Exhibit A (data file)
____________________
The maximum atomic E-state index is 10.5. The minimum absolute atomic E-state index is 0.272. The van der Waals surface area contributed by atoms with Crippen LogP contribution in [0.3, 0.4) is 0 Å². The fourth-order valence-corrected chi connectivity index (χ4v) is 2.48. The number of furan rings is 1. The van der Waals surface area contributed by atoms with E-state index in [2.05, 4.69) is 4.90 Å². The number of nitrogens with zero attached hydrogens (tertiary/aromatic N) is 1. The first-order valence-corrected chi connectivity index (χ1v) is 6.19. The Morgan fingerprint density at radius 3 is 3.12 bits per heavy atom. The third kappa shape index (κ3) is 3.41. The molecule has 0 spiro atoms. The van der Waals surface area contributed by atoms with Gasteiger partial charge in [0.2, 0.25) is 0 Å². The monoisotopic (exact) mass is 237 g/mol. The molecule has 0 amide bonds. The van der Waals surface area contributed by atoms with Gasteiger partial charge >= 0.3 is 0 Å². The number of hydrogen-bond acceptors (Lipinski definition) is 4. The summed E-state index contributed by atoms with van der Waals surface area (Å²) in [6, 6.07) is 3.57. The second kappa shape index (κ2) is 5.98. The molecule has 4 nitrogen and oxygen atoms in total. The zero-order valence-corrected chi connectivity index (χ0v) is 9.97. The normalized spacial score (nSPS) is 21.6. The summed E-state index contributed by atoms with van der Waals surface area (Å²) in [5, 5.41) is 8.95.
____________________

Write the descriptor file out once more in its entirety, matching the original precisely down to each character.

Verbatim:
The maximum atomic E-state index is 10.5. The minimum absolute atomic E-state index is 0.272. The van der Waals surface area contributed by atoms with Crippen LogP contribution in [0.3, 0.4) is 0 Å². The fourth-order valence-corrected chi connectivity index (χ4v) is 2.48. The number of furan rings is 1. The van der Waals surface area contributed by atoms with E-state index in [2.05, 4.69) is 4.90 Å². The number of nitrogens with zero attached hydrogens (tertiary/aromatic N) is 1. The first-order valence-corrected chi connectivity index (χ1v) is 6.19. The Morgan fingerprint density at radius 3 is 3.12 bits per heavy atom. The third kappa shape index (κ3) is 3.41. The molecule has 0 spiro atoms. The van der Waals surface area contributed by atoms with Gasteiger partial charge in [0.2, 0.25) is 0 Å². The monoisotopic (exact) mass is 237 g/mol. The molecule has 0 amide bonds. The van der Waals surface area contributed by atoms with Gasteiger partial charge >= 0.3 is 0 Å². The number of hydrogen-bond acceptors (Lipinski definition) is 4. The summed E-state index contributed by atoms with van der Waals surface area (Å²) in [6, 6.07) is 3.57. The second kappa shape index (κ2) is 5.98. The molecule has 4 nitrogen and oxygen atoms in total. The zero-order valence-corrected chi connectivity index (χ0v) is 9.97. The normalized spacial score (nSPS) is 21.6. The summed E-state index contributed by atoms with van der Waals surface area (Å²) in [5, 5.41) is 8.95.